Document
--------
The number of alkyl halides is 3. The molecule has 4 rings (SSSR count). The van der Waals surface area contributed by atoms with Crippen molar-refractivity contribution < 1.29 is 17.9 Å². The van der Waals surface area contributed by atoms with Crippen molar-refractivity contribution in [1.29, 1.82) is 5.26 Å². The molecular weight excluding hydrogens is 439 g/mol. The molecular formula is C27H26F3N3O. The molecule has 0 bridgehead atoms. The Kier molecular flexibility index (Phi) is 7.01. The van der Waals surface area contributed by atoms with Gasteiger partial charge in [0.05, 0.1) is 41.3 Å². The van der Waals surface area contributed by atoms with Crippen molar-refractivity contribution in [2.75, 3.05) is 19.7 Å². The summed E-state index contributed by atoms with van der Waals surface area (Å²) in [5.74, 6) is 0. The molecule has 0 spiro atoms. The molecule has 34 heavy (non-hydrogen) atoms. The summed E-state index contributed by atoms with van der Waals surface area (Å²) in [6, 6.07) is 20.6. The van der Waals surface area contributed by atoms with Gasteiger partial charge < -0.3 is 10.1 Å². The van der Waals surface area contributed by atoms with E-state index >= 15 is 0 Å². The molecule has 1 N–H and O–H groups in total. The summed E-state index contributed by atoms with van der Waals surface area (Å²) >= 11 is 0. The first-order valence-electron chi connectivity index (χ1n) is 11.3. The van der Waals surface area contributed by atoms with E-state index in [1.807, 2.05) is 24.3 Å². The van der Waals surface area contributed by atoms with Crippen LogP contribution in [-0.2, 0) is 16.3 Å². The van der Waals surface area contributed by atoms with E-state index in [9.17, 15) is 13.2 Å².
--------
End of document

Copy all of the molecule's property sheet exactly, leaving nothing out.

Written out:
The number of alkyl halides is 3. The molecule has 4 rings (SSSR count). The van der Waals surface area contributed by atoms with Crippen molar-refractivity contribution < 1.29 is 17.9 Å². The van der Waals surface area contributed by atoms with Crippen molar-refractivity contribution in [1.29, 1.82) is 5.26 Å². The molecular weight excluding hydrogens is 439 g/mol. The molecular formula is C27H26F3N3O. The molecule has 0 bridgehead atoms. The Kier molecular flexibility index (Phi) is 7.01. The van der Waals surface area contributed by atoms with Gasteiger partial charge in [0.05, 0.1) is 41.3 Å². The van der Waals surface area contributed by atoms with Crippen molar-refractivity contribution in [2.75, 3.05) is 19.7 Å². The summed E-state index contributed by atoms with van der Waals surface area (Å²) in [5.74, 6) is 0. The molecule has 0 spiro atoms. The molecule has 34 heavy (non-hydrogen) atoms. The summed E-state index contributed by atoms with van der Waals surface area (Å²) in [6, 6.07) is 20.6. The van der Waals surface area contributed by atoms with Gasteiger partial charge < -0.3 is 10.1 Å². The van der Waals surface area contributed by atoms with E-state index >= 15 is 0 Å². The molecule has 1 N–H and O–H groups in total. The summed E-state index contributed by atoms with van der Waals surface area (Å²) >= 11 is 0. The first-order valence-electron chi connectivity index (χ1n) is 11.3. The van der Waals surface area contributed by atoms with E-state index in [1.807, 2.05) is 24.3 Å². The van der Waals surface area contributed by atoms with Crippen LogP contribution in [-0.2, 0) is 16.3 Å². The van der Waals surface area contributed by atoms with E-state index in [9.17, 15) is 13.2 Å².